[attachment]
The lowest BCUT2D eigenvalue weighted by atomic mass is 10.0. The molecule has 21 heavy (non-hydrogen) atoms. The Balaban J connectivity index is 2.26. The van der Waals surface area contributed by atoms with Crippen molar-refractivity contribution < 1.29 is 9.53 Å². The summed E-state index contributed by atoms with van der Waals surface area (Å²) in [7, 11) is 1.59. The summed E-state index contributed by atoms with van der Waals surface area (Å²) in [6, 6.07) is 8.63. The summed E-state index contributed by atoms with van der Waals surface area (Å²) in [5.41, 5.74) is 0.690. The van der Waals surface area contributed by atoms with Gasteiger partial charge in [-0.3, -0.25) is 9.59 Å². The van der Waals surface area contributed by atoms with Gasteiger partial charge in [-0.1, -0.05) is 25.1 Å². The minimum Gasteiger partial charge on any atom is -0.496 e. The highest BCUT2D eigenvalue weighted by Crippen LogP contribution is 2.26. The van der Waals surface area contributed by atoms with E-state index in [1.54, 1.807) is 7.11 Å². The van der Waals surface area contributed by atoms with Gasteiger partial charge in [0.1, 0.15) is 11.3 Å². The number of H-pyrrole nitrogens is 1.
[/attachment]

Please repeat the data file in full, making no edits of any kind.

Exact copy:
The lowest BCUT2D eigenvalue weighted by atomic mass is 10.0. The molecule has 21 heavy (non-hydrogen) atoms. The Balaban J connectivity index is 2.26. The van der Waals surface area contributed by atoms with Crippen molar-refractivity contribution < 1.29 is 9.53 Å². The summed E-state index contributed by atoms with van der Waals surface area (Å²) in [7, 11) is 1.59. The summed E-state index contributed by atoms with van der Waals surface area (Å²) in [6, 6.07) is 8.63. The summed E-state index contributed by atoms with van der Waals surface area (Å²) in [5.41, 5.74) is 0.690. The van der Waals surface area contributed by atoms with Gasteiger partial charge in [-0.3, -0.25) is 9.59 Å². The van der Waals surface area contributed by atoms with Gasteiger partial charge in [-0.1, -0.05) is 25.1 Å². The minimum Gasteiger partial charge on any atom is -0.496 e. The highest BCUT2D eigenvalue weighted by Crippen LogP contribution is 2.26. The van der Waals surface area contributed by atoms with E-state index in [1.54, 1.807) is 7.11 Å². The van der Waals surface area contributed by atoms with Gasteiger partial charge in [0.1, 0.15) is 11.3 Å². The number of H-pyrrole nitrogens is 1.